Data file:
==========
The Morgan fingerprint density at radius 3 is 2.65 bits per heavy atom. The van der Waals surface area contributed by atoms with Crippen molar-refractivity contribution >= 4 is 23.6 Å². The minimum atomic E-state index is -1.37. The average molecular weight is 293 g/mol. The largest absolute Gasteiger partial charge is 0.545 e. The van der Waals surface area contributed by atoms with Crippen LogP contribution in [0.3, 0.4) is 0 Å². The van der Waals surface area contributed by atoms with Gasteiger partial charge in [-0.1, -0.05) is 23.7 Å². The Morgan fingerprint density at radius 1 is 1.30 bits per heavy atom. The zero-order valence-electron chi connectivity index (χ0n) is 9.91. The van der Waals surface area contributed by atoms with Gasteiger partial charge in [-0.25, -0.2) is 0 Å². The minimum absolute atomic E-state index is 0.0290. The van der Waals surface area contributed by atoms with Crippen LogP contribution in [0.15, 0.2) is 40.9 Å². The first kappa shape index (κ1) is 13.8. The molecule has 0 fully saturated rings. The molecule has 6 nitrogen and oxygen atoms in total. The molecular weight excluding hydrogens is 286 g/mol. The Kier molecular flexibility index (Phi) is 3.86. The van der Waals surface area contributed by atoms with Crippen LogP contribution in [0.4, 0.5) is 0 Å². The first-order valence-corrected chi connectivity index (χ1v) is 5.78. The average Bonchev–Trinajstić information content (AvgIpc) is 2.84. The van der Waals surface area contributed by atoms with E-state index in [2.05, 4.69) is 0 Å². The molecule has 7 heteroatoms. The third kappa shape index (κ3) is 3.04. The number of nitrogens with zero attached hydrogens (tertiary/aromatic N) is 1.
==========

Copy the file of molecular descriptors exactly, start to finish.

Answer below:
The Morgan fingerprint density at radius 3 is 2.65 bits per heavy atom. The van der Waals surface area contributed by atoms with Crippen molar-refractivity contribution >= 4 is 23.6 Å². The minimum atomic E-state index is -1.37. The average molecular weight is 293 g/mol. The largest absolute Gasteiger partial charge is 0.545 e. The van der Waals surface area contributed by atoms with Crippen LogP contribution in [0.3, 0.4) is 0 Å². The van der Waals surface area contributed by atoms with Gasteiger partial charge in [-0.1, -0.05) is 23.7 Å². The Morgan fingerprint density at radius 1 is 1.30 bits per heavy atom. The zero-order valence-electron chi connectivity index (χ0n) is 9.91. The van der Waals surface area contributed by atoms with Gasteiger partial charge in [-0.25, -0.2) is 0 Å². The minimum absolute atomic E-state index is 0.0290. The van der Waals surface area contributed by atoms with Crippen LogP contribution in [0.15, 0.2) is 40.9 Å². The first kappa shape index (κ1) is 13.8. The molecule has 0 fully saturated rings. The molecule has 6 nitrogen and oxygen atoms in total. The molecular weight excluding hydrogens is 286 g/mol. The Kier molecular flexibility index (Phi) is 3.86. The van der Waals surface area contributed by atoms with Crippen LogP contribution in [0.4, 0.5) is 0 Å². The first-order valence-corrected chi connectivity index (χ1v) is 5.78. The average Bonchev–Trinajstić information content (AvgIpc) is 2.84. The van der Waals surface area contributed by atoms with E-state index in [2.05, 4.69) is 0 Å². The molecule has 7 heteroatoms. The third kappa shape index (κ3) is 3.04. The number of nitrogens with zero attached hydrogens (tertiary/aromatic N) is 1.